We had more conversations, created more slide decks, and began having more serious conversations, with teams of five, ten and fifteen colleagues on cross-functional teams within larger organizations. Executives and CEOs were asked to weigh in, boards voted on approval.
More organizations began to say yes. No one had said “No”.
About a month ago, we decided to pick today to launch. At the time, we were approaching twenty participants. As of two days ago, that number hit 42.
More are coming
There are a large number of organizations that, at the time of this announcement, were not able to formally say yes, but who clearly are in the process of doing so. We’re extremely excited by the potential that these organizations can bring to this group, and will work carefully with them to address their remaining questions. (And of course, the design of this coalition is intended to do just that.)
Who has joined this effort, and why?
The members of this coalition represent some of the world’s largest and most important scholarly publishers and knowledge platforms — essential services such as JSTOR, PLOS, HathiTrust, arXiv, HighWire Press and Wiley. They realize that a robust and interoperable conversation layer can transform scholarship, enabling personal note taking, peer review, copy editing, post publication discussion, journal clubs, classroom uses, automated classification, deep linking, and much more. They understand that this layer must evolve as an open, interoperable, and shared capability aligned with the motivations and interests of scholars and researchers. The up-to-date list of participants is represented on the initiative page.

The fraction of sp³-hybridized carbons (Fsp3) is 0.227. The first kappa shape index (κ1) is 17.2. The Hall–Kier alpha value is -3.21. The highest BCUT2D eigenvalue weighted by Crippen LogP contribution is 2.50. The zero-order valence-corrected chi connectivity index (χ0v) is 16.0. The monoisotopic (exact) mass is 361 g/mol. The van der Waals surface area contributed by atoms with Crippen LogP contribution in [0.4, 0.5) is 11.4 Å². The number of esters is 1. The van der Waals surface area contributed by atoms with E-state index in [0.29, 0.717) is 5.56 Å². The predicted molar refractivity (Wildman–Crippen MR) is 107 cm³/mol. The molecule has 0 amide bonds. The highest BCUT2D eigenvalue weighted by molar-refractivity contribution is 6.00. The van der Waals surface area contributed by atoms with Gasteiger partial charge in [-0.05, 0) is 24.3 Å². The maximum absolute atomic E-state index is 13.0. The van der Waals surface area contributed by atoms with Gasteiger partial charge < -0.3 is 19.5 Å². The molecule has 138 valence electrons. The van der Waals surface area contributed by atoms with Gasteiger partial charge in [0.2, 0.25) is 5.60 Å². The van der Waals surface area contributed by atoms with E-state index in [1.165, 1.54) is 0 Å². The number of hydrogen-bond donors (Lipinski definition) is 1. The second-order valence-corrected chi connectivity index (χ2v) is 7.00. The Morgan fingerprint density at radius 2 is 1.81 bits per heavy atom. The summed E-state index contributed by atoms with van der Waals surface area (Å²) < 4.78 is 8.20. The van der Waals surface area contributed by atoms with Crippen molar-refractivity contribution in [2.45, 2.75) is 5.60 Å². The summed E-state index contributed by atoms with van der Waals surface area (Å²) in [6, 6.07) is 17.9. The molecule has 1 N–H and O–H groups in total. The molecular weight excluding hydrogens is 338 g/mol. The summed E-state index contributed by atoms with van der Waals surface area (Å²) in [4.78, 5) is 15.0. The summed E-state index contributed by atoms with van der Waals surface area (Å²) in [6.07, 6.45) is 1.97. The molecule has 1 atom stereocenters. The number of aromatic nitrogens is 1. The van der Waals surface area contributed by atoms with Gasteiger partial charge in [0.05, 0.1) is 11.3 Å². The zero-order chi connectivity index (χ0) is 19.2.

What are members agreeing to?
Coalition members are agreeing to come together to begin the exploration and experimentation required to understand how best to implement this interoperable layer over their content. This capability would be fully open to any compliant service provider the user wishes to store their annotations with. They are also agreeing to collaborate openly with their peers, to share experiences, and to work together towards mutual objectives. Finally, members have all agreed to be open about their participation and lend their names to the effort.
What will the coalition do?
Today, coalition members are in different phases of engagement. Some have already implemented annotation natively and are working to increase adoption and develop new uses, others are at the very beginning of the process. Objectives for the first year are to begin socializing the progress that’s been made, to identify opportunities, to work through potential challenges, and, for many, to begin the process of design and experimentation necessary to implement annotation in their own context.
What’s the role of standards?
Interoperability means that annotations created by one client can be viewed by another, and that they can be stored on any compatible backend server. Standards help ensure that solution and service providers compete, and that users win.
Open to others
The coalition is open to any publisher, platform, library or technology organization that shares its vision and objectives and wants to participate. Interested parties can email: firstname.lastname@example.org for more information.